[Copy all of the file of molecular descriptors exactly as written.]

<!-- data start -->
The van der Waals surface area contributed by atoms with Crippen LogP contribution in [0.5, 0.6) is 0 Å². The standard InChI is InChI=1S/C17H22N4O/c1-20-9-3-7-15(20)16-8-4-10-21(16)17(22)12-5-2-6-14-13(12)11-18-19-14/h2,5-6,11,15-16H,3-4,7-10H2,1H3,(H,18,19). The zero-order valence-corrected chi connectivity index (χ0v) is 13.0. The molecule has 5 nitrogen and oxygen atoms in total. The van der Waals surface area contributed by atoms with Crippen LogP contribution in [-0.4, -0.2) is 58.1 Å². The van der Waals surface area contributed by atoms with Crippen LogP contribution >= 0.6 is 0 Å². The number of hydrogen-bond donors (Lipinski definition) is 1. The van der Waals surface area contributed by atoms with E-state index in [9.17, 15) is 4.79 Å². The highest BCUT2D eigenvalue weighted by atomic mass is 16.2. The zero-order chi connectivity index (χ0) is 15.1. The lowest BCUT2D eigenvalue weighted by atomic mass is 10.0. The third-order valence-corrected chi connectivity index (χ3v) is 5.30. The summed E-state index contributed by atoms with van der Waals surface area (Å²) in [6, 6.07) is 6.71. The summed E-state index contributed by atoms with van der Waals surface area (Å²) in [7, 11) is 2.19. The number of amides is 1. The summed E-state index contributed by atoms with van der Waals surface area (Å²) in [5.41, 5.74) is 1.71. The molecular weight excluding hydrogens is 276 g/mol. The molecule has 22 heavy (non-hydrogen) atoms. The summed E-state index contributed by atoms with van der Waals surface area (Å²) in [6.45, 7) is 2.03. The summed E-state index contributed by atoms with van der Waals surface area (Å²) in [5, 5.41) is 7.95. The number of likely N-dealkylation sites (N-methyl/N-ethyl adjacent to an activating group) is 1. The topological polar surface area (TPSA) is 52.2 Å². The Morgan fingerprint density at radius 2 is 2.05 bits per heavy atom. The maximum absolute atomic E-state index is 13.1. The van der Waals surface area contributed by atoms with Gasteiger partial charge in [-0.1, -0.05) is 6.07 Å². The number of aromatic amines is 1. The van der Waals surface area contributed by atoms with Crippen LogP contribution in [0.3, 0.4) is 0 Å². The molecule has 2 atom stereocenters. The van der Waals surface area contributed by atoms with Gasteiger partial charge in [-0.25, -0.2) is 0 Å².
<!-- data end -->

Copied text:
The van der Waals surface area contributed by atoms with Crippen LogP contribution in [0.5, 0.6) is 0 Å². The standard InChI is InChI=1S/C17H22N4O/c1-20-9-3-7-15(20)16-8-4-10-21(16)17(22)12-5-2-6-14-13(12)11-18-19-14/h2,5-6,11,15-16H,3-4,7-10H2,1H3,(H,18,19). The zero-order valence-corrected chi connectivity index (χ0v) is 13.0. The molecule has 5 nitrogen and oxygen atoms in total. The van der Waals surface area contributed by atoms with Crippen LogP contribution in [-0.4, -0.2) is 58.1 Å². The van der Waals surface area contributed by atoms with Crippen LogP contribution >= 0.6 is 0 Å². The number of hydrogen-bond donors (Lipinski definition) is 1. The van der Waals surface area contributed by atoms with E-state index in [9.17, 15) is 4.79 Å². The highest BCUT2D eigenvalue weighted by atomic mass is 16.2. The zero-order chi connectivity index (χ0) is 15.1. The lowest BCUT2D eigenvalue weighted by atomic mass is 10.0. The third-order valence-corrected chi connectivity index (χ3v) is 5.30. The summed E-state index contributed by atoms with van der Waals surface area (Å²) in [6, 6.07) is 6.71. The summed E-state index contributed by atoms with van der Waals surface area (Å²) in [7, 11) is 2.19. The number of amides is 1. The summed E-state index contributed by atoms with van der Waals surface area (Å²) in [5.41, 5.74) is 1.71. The molecular weight excluding hydrogens is 276 g/mol. The molecule has 22 heavy (non-hydrogen) atoms. The summed E-state index contributed by atoms with van der Waals surface area (Å²) in [6.45, 7) is 2.03. The summed E-state index contributed by atoms with van der Waals surface area (Å²) in [5, 5.41) is 7.95. The number of likely N-dealkylation sites (N-methyl/N-ethyl adjacent to an activating group) is 1. The topological polar surface area (TPSA) is 52.2 Å². The Morgan fingerprint density at radius 2 is 2.05 bits per heavy atom. The maximum absolute atomic E-state index is 13.1. The van der Waals surface area contributed by atoms with Gasteiger partial charge in [-0.1, -0.05) is 6.07 Å². The number of aromatic amines is 1. The van der Waals surface area contributed by atoms with Crippen LogP contribution in [0.3, 0.4) is 0 Å². The molecule has 2 atom stereocenters. The van der Waals surface area contributed by atoms with Gasteiger partial charge in [-0.25, -0.2) is 0 Å².